The Red Sox will pay Pedroia a signing bonus of $1.5 million with annual salaries of $1.5 million, $3.5 million, $5.5 million, $8 million, $10 million, and $10 million from 2009 to 2014. In addition, the club holds an $11 million option for 2015. In 2009, the Red Sox could unilaterally renew his contract close to the league minimum. In 2010–2012, his salary would have been subject to arbitration. After that, he would have been a free agent.
The Sox might have been able to get him cheaper in his unilateral renewal and arbitration years, but the team gets an absolute bargain during free agency. Given his past performance, aging, and the historical trends in revenue and salary growth, I estimate that Pedroia will be worth three times his salary in the free agent years. Unless he just tanks, he’s going to be worth more than $11 million in 2015. In addition, I’m not sure that Pedroia wouldn’t have earned much more in arbitration than the typical player. Pedroia’s 2008 MVP gives him a strong argument that he should be compared to the best players in the game—many who have signed lucrative free agent contracts—as opposed to his service-time cohort. Arbitrators felt Ryan Howard’s MVP was sufficient to trigger the “special accomplishment” clause that allows players to be compared to higher-salaried players. Thus, the Red Sox may be getting a break on during his arbitration years as well.
But, let’s add one more wrinkle. Let’s say Pedroia’s MVP 2009 is just the beginning of a series of excellent performances. He’ll be so valuable to the Red Sox, that his presence on the field will be a large determinant of the team’s success; thus, he might threaten a hold-out for a bigger contract. If he’s a $30 million player in 2014, he can say “I’m not going to play until you give me a new deal.” The Red Sox can stand firm on the old contract as much as they want, but they may be in a position that they know they’d suffer tremendously without him. He’ll have a lot of bargaining power, and don’t think his agent doesn’t know this.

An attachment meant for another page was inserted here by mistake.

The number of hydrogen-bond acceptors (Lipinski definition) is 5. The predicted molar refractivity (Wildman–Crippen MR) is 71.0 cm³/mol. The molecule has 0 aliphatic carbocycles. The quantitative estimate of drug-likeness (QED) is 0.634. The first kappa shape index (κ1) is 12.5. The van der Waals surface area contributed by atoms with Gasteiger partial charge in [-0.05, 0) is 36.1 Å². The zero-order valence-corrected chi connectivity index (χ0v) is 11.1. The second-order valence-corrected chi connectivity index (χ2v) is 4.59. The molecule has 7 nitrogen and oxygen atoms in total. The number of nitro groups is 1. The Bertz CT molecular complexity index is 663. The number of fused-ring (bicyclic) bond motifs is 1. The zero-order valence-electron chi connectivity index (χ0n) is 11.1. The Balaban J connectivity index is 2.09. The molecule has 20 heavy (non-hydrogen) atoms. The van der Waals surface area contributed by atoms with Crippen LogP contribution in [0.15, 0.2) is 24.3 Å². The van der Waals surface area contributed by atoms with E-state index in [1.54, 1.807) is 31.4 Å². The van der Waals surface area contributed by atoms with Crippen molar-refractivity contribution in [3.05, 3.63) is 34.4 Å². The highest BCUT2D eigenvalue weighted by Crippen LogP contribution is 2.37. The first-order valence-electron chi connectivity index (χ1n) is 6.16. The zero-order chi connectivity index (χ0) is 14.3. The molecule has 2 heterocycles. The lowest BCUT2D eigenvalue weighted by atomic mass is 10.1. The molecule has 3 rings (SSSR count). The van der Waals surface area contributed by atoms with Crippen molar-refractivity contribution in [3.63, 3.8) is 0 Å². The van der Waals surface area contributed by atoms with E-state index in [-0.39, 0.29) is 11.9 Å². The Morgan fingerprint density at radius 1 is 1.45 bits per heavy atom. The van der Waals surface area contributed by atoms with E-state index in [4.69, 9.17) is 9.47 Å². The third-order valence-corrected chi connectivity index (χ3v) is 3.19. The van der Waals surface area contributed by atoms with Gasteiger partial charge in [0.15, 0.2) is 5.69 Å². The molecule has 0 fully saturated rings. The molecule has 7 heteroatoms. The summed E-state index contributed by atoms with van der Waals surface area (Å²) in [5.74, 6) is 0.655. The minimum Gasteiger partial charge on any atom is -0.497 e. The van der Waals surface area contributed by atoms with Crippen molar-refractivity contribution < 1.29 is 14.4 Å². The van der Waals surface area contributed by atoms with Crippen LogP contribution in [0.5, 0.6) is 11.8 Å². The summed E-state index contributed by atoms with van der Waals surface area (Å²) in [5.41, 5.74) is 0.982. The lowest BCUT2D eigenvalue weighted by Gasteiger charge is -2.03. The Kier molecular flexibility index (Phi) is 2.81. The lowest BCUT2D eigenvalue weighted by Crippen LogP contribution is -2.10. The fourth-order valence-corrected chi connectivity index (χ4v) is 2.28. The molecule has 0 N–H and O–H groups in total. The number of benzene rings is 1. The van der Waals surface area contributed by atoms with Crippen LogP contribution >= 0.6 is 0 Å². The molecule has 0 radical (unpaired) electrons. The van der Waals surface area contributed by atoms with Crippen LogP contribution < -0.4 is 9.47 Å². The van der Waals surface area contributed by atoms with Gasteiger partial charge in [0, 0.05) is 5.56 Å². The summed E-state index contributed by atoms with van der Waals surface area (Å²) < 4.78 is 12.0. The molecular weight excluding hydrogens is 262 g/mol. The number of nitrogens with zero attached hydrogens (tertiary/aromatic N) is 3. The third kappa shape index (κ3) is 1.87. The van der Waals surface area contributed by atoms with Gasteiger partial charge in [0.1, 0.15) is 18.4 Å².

First thought: I like the deal.
According to the AJC the Braves have acquired Javier Vazquez and Boone Logan from the White Sox for Brent Lillibridge, Tyler Flowers, Jon Gilmore, and Santos Rodriguez. The Braves get a good starter under a reasonable contract for the next two seasons in return for three prospects of decent quality.
Second thought: I still like the deal
Vazquez is scheduled to earn $11.5 million a season for the next two years. I have him valued at around $14 million year over this period, which means he’s generating $5 million in surplus. Logan
is arbitration-eligible for the next three seasons isn’t arbitration-eligible until 2010. He’s a soon-to-be 24-year-old lefty reliever with major-league experience. His surplus value is harder to project, but it is similar to Vazquez’s (possibly higher).
The prospects the Braves forgo are just that: prospects. Lillibridge was horrible in 2008, and nothing special in 2007. Scouts like him, and hitting the majors at 24 is a good sign. Flowers is certainly a hot prospect. He had a good season in Myrtle Beach and in the Arizona Fall League. But, he’s a long way off. He may turn out to be a star or never play a game in the big leagues. He’s just not that close. The two lesser prospects are too far off for me to evaluate.
Final analysis: good deal.
The Braves fill big holes in the rotation and the bullpen without having to give up major-league talent. This is exactly the type of move that the win-now Braves need to be making. White Sox fans don’t need to fret as the team gets some good prospects. Seems like mutually beneficial exchange…imagine that.
Time is more scarce than usual these days. I want to comment on the arbitration offers and non-offers that were decided yesterday. Thanks to MLB Trade Rumors, I’ve got a quick list to go on.
Below, I list the players, their expected marginal revenue products (MRP) for 2009 (which ought to approximate their value on a one-year contract), and a brief comment. I define a deal as good/bad, if the expected MRP differs from what I expect the player will earn in arbitration based on recent salary. In theory, one-year arbitration awards ought to approximate MRP, but rules that limit significant salary cuts may prevent a player’s salary from falling far enough to make a signing worthwhile.